Legal Services of Central New York

Chris Bolt/WAER News

Some of the biggest public construction projects in Central New York are doing the least to help Syracuse’s minority population get jobs and reduce local poverty.  An analysis by two local groups found the workforces don’t mirror the racial makeup of the city or the county.  WAER’s Chris Bolt reports how public investments in progress could pay more dividends.

Scott Willis / WAER News

Eviction, poverty, and housing instability are some of the biggest challenges facing Syracuse residents, and Pulitzer Prize winning author Matthew Desmond will be in Syracuse Tuesday evening to put it all in perspective.  He wrote the book “Evicted: Poverty and Profit in the American City” that puts a microscope on poverty and eviction in America.  

For those struggling with poverty entering into a legal dispute is not only a challenge but it could also become nearly impossible. Ranging from evictions, divorce, and court hearings without the means to acquire legal assistance some are left to fend for themselves and they might not be equipped to do so adequately. 

Recently WAER held a City Limits Talk round table discussion centered around the topic of legal assistance and how it is impacting poverty in Syracuse. The discussion was moderated by WAER's News Director Chris Bolt.

The City Limits Talk panel included-

Scott Willis / WAER News

The treatment of juveniles at the Onondaga County Justice Center is about to change after a settlement that ends the routine practice of placing 16 and 17 year-olds in solitary confinement for weeks and even months at a time.  The agreement comes nine months after a lawsuit was filed on behalf of the teens.

The suit was brought by Legal services of Central New York and the New York Civil Liberties Union.  LSCNY  staff attorney Josh Cotter says they wanted to show that jail deputies shouldn’t be treating juveniles the same as adults…

Agencies in Syracuse that provide services to vulnerable residents are finding that they, themselves, might be vulnerable to severe cuts in funding under President Trump’s budget blueprint.  It appears to be the latest dip on the roller coaster of federal support.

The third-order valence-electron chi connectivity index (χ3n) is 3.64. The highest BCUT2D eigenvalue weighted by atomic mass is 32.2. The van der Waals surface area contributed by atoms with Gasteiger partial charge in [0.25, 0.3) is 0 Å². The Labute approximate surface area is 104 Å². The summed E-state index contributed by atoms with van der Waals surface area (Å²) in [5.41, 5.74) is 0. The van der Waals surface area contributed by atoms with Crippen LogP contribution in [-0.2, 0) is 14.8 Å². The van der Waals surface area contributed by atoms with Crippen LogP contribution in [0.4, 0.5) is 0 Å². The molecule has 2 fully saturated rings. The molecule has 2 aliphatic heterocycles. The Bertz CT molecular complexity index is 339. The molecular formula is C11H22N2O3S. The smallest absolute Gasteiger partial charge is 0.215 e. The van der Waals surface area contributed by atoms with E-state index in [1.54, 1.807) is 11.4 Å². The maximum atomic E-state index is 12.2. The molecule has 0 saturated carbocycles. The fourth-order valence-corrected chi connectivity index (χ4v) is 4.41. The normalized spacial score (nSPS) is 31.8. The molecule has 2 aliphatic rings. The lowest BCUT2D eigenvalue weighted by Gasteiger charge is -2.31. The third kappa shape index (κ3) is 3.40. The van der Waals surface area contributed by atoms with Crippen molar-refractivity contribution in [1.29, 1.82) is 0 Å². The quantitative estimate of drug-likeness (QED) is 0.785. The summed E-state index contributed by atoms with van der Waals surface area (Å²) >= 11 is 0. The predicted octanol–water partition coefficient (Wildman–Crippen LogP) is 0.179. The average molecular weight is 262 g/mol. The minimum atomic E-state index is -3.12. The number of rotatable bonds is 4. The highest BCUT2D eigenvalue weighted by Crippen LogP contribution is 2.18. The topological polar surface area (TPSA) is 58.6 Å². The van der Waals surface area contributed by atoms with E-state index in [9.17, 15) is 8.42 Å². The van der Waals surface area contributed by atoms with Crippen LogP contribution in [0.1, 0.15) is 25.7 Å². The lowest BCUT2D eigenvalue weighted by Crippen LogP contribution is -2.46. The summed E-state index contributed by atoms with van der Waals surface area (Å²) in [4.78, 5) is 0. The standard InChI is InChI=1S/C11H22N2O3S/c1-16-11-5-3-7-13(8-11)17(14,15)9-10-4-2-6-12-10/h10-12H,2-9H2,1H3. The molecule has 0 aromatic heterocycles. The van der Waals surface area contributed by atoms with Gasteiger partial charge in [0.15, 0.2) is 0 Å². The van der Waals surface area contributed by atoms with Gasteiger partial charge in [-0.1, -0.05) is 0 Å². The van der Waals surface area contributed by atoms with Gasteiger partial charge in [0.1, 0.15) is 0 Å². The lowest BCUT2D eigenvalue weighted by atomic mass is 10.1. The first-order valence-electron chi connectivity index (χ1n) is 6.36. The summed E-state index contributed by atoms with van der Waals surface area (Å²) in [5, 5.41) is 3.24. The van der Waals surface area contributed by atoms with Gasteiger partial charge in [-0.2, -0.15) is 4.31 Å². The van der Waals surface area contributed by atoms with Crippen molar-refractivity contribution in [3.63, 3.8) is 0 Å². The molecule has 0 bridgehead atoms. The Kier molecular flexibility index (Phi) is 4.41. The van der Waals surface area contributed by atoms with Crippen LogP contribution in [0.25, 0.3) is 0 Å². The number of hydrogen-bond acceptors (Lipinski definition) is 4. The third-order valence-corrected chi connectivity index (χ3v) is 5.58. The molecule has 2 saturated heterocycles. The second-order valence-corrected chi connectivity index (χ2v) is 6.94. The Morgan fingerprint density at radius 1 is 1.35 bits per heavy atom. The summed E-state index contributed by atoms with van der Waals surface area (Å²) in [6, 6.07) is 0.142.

Executive Director of Meals on Wheels of Syracuse Mason Kaufman knows the massive increase in military spending has to come from somewhere, but the questions is where.

"Why Meals on Wheels programs, who have been struggling with funding provided by the government over the past decade."

Scott Willis / WAER News

An attorney with Legal Services of Central New York says the Onondaga County Justice Center continues to place 16 and 17-year olds in solitary confinement three months after they filed a lawsuit seeking to stop the practice.  So, legal services staff attorney and case co-lead counsel Josh Cotter says they’ve requested an expedited order in district court to stop the justice center from isolating teens.

Immigrant students can now attend high school in Utica after a settlement agreement was reached with the district.  The suit Tuyizere vs. Utica was filed by the New York Civil Liberties Union and Legal Services of Central New York last April on behalf of six students who were repeatedly denied enrollment in Proctor high school after months of letters, phone calls, and threats of litigation.  Legal Services staff attorney Susan Young says the students had been placed in alternative programs in violation of state law that guarantees a free public education to anyone under 21.

  New Yorkers with H-I-V or AIDS that risk becoming homeless might be able to get legal help from organizations around the state. In New York, over 100-thousand people with H-I-V were living in poverty-stricken environments at the end of 2013. New York State is making a $2.5-million effort to grant legal services to individuals and families affected by H-I-V/AIDS.